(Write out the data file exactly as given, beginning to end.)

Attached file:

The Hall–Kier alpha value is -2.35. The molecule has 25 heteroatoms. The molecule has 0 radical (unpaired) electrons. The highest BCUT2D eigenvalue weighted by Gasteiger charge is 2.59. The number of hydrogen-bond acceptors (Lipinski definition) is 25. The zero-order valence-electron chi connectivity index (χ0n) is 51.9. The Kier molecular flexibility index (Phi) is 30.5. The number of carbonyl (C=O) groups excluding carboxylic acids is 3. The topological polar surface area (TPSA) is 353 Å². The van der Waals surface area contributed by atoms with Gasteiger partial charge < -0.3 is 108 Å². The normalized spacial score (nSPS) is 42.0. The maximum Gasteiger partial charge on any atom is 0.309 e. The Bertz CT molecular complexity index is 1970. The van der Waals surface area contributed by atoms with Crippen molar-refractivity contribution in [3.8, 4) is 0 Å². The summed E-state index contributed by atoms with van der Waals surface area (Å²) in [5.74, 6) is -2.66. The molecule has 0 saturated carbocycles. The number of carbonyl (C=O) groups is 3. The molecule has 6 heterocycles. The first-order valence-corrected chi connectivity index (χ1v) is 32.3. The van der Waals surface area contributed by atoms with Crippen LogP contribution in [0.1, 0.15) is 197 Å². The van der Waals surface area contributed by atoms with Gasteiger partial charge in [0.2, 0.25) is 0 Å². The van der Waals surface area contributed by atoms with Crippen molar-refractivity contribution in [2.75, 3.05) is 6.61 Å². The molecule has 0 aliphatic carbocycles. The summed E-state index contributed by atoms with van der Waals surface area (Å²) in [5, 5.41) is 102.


The Hall–Kier alpha value is -2.35. The molecule has 25 heteroatoms. The molecule has 0 radical (unpaired) electrons. The highest BCUT2D eigenvalue weighted by Gasteiger charge is 2.59. The number of hydrogen-bond acceptors (Lipinski definition) is 25. The zero-order valence-electron chi connectivity index (χ0n) is 51.9. The Kier molecular flexibility index (Phi) is 30.5. The number of carbonyl (C=O) groups excluding carboxylic acids is 3. The topological polar surface area (TPSA) is 353 Å². The van der Waals surface area contributed by atoms with Gasteiger partial charge < -0.3 is 108 Å². The normalized spacial score (nSPS) is 42.0. The maximum Gasteiger partial charge on any atom is 0.309 e. The Bertz CT molecular complexity index is 1970. The van der Waals surface area contributed by atoms with Crippen molar-refractivity contribution in [3.8, 4) is 0 Å². The summed E-state index contributed by atoms with van der Waals surface area (Å²) in [5.74, 6) is -2.66. The molecule has 0 saturated carbocycles. The number of carbonyl (C=O) groups is 3. The molecule has 6 heterocycles. The first-order valence-corrected chi connectivity index (χ1v) is 32.3. The van der Waals surface area contributed by atoms with Crippen LogP contribution in [0.1, 0.15) is 197 Å². The van der Waals surface area contributed by atoms with Gasteiger partial charge in [0.2, 0.25) is 0 Å². The van der Waals surface area contributed by atoms with Crippen molar-refractivity contribution in [2.75, 3.05) is 6.61 Å². The molecule has 0 aliphatic carbocycles. The summed E-state index contributed by atoms with van der Waals surface area (Å²) in [5, 5.41) is 102.